"If, after 60 years, the reactor reaches its 'lifespan', we will stop it and let it cool down. After 40 years we will dismantle it because it is designed as a series of separate entities, and we will dispose of it. Decommission technology is evolving."

What about the possibility of terrorist strikes on projected nuclear sites?

Some parties are concerned that nuclear waste may lead to "nuclear proliferation". Could unscrupulous parties steal the enriched uranium fuel or the plutonium waste produced in the power reactor to produce nuclear weapons?

Says Robinson: "It is a fact that neither the enriched uranium fuel nor the plutonium waste is suitable for making a nuclear explosion." Besides, there's strict security at nuclear power stations.

According to Abdul Aziz, after the Sept 11 attacks, security was stepped up against such possible sabotage, on an international level.

"In Australia for example, a canopy of steel cables, much like what one would see at a large football stadium, was constructed over a recently constructed plant to deter possible attacks by air planes."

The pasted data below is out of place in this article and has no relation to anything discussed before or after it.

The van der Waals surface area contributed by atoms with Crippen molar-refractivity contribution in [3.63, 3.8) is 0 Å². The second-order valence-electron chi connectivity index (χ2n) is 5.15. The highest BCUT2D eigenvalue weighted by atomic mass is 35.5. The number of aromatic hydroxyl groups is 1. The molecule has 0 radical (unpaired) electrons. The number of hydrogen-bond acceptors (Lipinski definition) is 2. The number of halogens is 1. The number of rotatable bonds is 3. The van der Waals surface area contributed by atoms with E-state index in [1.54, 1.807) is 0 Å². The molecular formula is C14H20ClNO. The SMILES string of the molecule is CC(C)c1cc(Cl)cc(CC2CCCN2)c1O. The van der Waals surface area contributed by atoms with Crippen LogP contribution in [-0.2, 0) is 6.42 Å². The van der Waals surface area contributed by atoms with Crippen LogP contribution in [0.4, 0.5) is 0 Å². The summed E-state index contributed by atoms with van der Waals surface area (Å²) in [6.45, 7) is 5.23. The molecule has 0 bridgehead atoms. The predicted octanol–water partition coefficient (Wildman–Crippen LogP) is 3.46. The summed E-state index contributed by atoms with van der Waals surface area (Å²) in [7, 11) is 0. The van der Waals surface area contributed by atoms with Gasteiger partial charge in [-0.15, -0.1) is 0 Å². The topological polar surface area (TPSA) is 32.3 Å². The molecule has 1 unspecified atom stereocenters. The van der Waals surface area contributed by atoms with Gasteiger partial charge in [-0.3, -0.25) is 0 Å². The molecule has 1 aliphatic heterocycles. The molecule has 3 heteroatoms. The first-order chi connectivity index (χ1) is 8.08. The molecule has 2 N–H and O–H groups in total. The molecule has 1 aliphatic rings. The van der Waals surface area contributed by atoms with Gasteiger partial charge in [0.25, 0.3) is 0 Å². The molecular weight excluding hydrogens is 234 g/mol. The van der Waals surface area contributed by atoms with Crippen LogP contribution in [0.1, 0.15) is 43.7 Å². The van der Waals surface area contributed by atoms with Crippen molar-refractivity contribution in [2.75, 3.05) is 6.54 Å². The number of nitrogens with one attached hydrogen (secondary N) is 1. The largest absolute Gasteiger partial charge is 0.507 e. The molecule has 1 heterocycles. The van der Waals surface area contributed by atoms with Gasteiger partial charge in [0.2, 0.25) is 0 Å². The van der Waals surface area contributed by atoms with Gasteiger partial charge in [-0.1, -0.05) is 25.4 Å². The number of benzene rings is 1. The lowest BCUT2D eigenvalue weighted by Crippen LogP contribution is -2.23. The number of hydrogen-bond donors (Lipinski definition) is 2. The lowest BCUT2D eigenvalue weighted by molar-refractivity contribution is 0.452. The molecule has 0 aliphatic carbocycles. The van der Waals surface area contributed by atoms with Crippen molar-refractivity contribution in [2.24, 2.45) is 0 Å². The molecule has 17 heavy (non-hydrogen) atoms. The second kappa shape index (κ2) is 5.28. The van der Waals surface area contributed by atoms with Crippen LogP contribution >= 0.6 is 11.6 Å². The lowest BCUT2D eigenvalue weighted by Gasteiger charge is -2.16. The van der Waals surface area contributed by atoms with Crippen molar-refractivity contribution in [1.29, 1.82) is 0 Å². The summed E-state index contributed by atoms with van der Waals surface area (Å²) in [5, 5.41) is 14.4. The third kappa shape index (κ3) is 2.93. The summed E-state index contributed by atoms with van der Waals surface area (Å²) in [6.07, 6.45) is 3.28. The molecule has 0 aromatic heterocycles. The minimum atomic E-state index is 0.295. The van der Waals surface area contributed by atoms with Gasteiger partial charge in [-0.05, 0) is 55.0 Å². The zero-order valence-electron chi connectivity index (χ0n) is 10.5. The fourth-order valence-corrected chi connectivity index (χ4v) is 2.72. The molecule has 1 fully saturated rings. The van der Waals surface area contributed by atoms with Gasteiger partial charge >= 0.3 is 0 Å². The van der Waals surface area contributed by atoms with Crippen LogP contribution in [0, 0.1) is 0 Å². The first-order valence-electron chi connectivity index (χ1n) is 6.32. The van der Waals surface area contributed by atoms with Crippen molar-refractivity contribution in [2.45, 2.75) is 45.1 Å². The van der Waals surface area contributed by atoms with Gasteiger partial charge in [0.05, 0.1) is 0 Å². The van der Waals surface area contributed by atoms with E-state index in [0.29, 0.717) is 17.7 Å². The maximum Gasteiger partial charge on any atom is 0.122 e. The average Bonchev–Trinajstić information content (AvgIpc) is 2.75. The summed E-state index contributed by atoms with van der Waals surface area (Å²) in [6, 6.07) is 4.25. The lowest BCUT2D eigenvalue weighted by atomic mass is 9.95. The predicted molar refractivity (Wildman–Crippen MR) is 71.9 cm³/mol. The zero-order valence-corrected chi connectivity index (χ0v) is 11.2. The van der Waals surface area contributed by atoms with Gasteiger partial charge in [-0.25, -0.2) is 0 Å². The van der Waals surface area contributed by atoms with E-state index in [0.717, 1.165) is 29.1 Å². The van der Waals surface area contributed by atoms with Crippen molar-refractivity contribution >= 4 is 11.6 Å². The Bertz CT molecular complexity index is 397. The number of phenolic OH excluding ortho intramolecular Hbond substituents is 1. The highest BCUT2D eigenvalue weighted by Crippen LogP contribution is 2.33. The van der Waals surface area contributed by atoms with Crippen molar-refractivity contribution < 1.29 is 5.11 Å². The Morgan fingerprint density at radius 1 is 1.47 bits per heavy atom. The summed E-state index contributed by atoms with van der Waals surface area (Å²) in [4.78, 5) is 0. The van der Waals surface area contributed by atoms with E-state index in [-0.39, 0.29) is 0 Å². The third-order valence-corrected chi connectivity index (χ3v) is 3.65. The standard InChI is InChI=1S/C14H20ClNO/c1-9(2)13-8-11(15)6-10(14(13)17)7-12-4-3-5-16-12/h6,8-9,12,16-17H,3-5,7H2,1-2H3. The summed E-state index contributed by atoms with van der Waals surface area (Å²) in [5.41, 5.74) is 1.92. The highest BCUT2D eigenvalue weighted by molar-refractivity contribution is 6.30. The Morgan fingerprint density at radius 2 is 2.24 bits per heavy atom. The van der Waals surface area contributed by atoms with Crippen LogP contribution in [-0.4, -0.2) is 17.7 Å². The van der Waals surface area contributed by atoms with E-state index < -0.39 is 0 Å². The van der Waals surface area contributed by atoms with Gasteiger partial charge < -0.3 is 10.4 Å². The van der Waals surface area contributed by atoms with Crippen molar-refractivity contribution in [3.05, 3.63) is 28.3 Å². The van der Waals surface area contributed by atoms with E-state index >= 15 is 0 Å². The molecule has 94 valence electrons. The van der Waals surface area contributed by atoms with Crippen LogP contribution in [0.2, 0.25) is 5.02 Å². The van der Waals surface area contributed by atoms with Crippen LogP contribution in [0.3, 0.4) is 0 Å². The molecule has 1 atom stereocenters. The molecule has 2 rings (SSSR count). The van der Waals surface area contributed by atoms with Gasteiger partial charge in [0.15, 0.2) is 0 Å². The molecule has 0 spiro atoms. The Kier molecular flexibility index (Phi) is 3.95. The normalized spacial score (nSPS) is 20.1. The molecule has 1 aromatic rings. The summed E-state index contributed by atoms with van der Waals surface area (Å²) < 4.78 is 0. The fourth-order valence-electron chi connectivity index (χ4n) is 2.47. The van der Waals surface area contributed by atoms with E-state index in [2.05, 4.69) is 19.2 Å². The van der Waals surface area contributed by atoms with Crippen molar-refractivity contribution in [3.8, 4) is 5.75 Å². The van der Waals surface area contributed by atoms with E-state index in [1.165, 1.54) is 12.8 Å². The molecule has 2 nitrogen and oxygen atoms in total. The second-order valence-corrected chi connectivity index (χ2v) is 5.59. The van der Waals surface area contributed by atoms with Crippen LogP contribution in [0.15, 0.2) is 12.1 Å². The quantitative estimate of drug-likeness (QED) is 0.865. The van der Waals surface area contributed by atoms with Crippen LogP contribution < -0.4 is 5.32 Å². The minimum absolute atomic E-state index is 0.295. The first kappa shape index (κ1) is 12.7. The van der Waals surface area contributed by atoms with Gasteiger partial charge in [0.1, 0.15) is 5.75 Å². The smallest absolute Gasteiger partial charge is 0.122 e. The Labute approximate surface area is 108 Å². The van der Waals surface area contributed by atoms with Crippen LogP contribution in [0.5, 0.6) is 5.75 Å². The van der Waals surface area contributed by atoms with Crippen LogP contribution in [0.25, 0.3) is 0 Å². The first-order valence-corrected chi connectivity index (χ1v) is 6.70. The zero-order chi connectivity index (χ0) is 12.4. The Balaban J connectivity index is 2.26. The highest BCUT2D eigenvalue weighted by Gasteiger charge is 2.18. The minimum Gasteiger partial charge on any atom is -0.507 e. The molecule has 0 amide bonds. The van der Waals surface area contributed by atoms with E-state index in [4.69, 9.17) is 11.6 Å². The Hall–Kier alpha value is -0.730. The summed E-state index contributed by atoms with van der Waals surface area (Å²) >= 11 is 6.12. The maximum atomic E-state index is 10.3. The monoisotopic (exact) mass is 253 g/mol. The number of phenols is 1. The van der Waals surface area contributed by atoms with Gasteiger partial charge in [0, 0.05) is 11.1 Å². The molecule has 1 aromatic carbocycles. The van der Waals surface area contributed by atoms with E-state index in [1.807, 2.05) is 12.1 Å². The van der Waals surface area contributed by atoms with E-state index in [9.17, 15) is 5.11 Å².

Anti-nuclear activists say renewable energy such as solar and wind power can meet society's needs and are viable alternatives to nuclear. But Comby and Robinson do not agree, while Lovelock dismisses the notion of renewables replacing nuclear energy as "romantic nonsense".

"Of course we have to go into energy conservation and some amount of renewables," says Comby. "But it will not solve the problem on a global scale nor will it enable the survival of our civilisation. It's not enough."